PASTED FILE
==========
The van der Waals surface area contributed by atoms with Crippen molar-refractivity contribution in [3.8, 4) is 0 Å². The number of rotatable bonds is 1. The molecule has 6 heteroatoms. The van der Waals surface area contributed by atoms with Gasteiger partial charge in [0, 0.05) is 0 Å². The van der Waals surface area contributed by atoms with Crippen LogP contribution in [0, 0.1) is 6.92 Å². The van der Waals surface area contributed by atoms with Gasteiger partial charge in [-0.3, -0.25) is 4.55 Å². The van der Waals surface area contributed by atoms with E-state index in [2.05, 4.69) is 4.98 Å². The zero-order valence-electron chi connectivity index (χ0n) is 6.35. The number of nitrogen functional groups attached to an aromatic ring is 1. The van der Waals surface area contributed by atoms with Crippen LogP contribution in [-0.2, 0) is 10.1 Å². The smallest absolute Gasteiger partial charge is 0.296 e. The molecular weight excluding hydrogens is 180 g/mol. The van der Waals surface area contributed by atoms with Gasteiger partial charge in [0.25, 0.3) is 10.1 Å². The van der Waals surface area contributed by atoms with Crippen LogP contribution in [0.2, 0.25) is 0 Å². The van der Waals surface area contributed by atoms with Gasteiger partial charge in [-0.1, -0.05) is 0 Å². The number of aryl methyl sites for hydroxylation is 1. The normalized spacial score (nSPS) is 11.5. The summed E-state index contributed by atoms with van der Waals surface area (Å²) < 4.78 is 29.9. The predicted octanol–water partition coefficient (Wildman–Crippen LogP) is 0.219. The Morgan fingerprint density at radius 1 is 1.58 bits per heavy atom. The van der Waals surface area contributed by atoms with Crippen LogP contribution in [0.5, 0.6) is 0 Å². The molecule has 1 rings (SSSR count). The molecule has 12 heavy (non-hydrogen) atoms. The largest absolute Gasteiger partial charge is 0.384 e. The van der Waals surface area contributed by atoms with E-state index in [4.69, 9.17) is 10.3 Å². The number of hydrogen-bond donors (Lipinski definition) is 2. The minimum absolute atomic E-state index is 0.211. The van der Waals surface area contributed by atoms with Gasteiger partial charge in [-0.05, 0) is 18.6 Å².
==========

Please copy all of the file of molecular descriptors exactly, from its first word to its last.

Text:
The van der Waals surface area contributed by atoms with Crippen molar-refractivity contribution in [3.8, 4) is 0 Å². The number of rotatable bonds is 1. The molecule has 6 heteroatoms. The van der Waals surface area contributed by atoms with Gasteiger partial charge in [0, 0.05) is 0 Å². The van der Waals surface area contributed by atoms with Crippen LogP contribution in [0, 0.1) is 6.92 Å². The van der Waals surface area contributed by atoms with Gasteiger partial charge in [-0.3, -0.25) is 4.55 Å². The van der Waals surface area contributed by atoms with E-state index in [2.05, 4.69) is 4.98 Å². The zero-order valence-electron chi connectivity index (χ0n) is 6.35. The number of nitrogen functional groups attached to an aromatic ring is 1. The van der Waals surface area contributed by atoms with Crippen LogP contribution in [-0.2, 0) is 10.1 Å². The smallest absolute Gasteiger partial charge is 0.296 e. The molecular weight excluding hydrogens is 180 g/mol. The van der Waals surface area contributed by atoms with Gasteiger partial charge in [0.25, 0.3) is 10.1 Å². The van der Waals surface area contributed by atoms with Crippen LogP contribution in [0.2, 0.25) is 0 Å². The van der Waals surface area contributed by atoms with Gasteiger partial charge in [-0.1, -0.05) is 0 Å². The number of aryl methyl sites for hydroxylation is 1. The normalized spacial score (nSPS) is 11.5. The summed E-state index contributed by atoms with van der Waals surface area (Å²) < 4.78 is 29.9. The predicted octanol–water partition coefficient (Wildman–Crippen LogP) is 0.219. The Morgan fingerprint density at radius 1 is 1.58 bits per heavy atom. The van der Waals surface area contributed by atoms with Crippen LogP contribution in [0.5, 0.6) is 0 Å². The molecule has 1 rings (SSSR count). The molecule has 12 heavy (non-hydrogen) atoms. The largest absolute Gasteiger partial charge is 0.384 e. The van der Waals surface area contributed by atoms with E-state index in [4.69, 9.17) is 10.3 Å². The number of hydrogen-bond donors (Lipinski definition) is 2. The minimum absolute atomic E-state index is 0.211. The van der Waals surface area contributed by atoms with Gasteiger partial charge in [-0.05, 0) is 18.6 Å².